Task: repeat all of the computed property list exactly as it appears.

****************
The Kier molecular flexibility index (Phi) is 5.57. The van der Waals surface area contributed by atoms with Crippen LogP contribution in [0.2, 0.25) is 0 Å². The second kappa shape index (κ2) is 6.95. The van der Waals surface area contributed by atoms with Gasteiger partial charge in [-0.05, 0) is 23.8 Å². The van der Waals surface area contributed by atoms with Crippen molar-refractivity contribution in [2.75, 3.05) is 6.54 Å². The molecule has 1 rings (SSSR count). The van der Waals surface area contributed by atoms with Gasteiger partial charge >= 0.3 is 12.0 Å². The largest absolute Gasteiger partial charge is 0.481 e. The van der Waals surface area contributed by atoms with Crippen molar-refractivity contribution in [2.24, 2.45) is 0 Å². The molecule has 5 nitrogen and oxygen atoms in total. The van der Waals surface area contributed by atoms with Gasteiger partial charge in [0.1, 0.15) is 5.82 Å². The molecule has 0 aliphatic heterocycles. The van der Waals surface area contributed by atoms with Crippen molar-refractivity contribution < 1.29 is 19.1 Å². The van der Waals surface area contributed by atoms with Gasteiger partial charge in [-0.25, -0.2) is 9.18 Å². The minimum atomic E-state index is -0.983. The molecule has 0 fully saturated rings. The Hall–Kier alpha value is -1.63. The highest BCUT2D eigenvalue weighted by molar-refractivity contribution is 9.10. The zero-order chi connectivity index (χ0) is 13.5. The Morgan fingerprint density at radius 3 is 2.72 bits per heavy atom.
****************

The Kier molecular flexibility index (Phi) is 5.57. The van der Waals surface area contributed by atoms with Crippen LogP contribution in [0.2, 0.25) is 0 Å². The second kappa shape index (κ2) is 6.95. The van der Waals surface area contributed by atoms with Gasteiger partial charge in [-0.05, 0) is 23.8 Å². The van der Waals surface area contributed by atoms with Crippen molar-refractivity contribution in [2.75, 3.05) is 6.54 Å². The molecule has 1 rings (SSSR count). The van der Waals surface area contributed by atoms with Gasteiger partial charge >= 0.3 is 12.0 Å². The largest absolute Gasteiger partial charge is 0.481 e. The van der Waals surface area contributed by atoms with Crippen molar-refractivity contribution in [2.24, 2.45) is 0 Å². The molecule has 5 nitrogen and oxygen atoms in total. The van der Waals surface area contributed by atoms with Gasteiger partial charge in [0.1, 0.15) is 5.82 Å². The molecule has 0 aliphatic heterocycles. The van der Waals surface area contributed by atoms with Crippen molar-refractivity contribution < 1.29 is 19.1 Å². The van der Waals surface area contributed by atoms with Gasteiger partial charge in [-0.25, -0.2) is 9.18 Å². The minimum atomic E-state index is -0.983. The molecule has 0 fully saturated rings. The Hall–Kier alpha value is -1.63. The highest BCUT2D eigenvalue weighted by molar-refractivity contribution is 9.10. The zero-order chi connectivity index (χ0) is 13.5. The Morgan fingerprint density at radius 3 is 2.72 bits per heavy atom.